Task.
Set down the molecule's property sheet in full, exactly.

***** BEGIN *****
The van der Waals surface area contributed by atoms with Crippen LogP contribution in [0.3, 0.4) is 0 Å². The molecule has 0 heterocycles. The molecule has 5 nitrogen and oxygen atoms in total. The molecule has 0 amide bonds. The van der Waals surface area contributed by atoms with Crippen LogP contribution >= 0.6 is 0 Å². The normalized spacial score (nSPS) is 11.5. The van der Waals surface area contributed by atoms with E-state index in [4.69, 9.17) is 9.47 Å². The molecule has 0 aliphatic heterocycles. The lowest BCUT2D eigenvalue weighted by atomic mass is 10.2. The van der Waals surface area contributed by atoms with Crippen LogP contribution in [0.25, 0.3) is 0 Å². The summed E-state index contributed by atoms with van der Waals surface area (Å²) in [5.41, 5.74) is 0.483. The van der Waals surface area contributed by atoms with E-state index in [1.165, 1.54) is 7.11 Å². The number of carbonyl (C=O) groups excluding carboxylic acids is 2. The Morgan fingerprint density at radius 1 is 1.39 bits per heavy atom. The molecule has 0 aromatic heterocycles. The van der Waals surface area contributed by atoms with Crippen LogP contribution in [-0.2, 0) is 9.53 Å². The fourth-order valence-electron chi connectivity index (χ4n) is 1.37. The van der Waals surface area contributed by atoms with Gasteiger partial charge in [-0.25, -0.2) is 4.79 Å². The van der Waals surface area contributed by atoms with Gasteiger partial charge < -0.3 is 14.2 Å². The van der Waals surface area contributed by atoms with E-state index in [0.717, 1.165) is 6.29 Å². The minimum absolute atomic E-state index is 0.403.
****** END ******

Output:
The van der Waals surface area contributed by atoms with Crippen LogP contribution in [0.3, 0.4) is 0 Å². The molecule has 0 heterocycles. The molecule has 5 nitrogen and oxygen atoms in total. The molecule has 0 amide bonds. The van der Waals surface area contributed by atoms with Crippen LogP contribution >= 0.6 is 0 Å². The normalized spacial score (nSPS) is 11.5. The van der Waals surface area contributed by atoms with E-state index in [4.69, 9.17) is 9.47 Å². The molecule has 0 aliphatic heterocycles. The lowest BCUT2D eigenvalue weighted by atomic mass is 10.2. The van der Waals surface area contributed by atoms with Crippen LogP contribution in [0.25, 0.3) is 0 Å². The summed E-state index contributed by atoms with van der Waals surface area (Å²) in [5.41, 5.74) is 0.483. The van der Waals surface area contributed by atoms with E-state index in [1.165, 1.54) is 7.11 Å². The number of carbonyl (C=O) groups excluding carboxylic acids is 2. The Morgan fingerprint density at radius 1 is 1.39 bits per heavy atom. The molecule has 0 aromatic heterocycles. The van der Waals surface area contributed by atoms with Crippen LogP contribution in [-0.2, 0) is 9.53 Å². The fourth-order valence-electron chi connectivity index (χ4n) is 1.37. The van der Waals surface area contributed by atoms with Gasteiger partial charge in [-0.25, -0.2) is 4.79 Å². The van der Waals surface area contributed by atoms with Gasteiger partial charge < -0.3 is 14.2 Å². The van der Waals surface area contributed by atoms with E-state index in [0.717, 1.165) is 6.29 Å². The minimum absolute atomic E-state index is 0.403.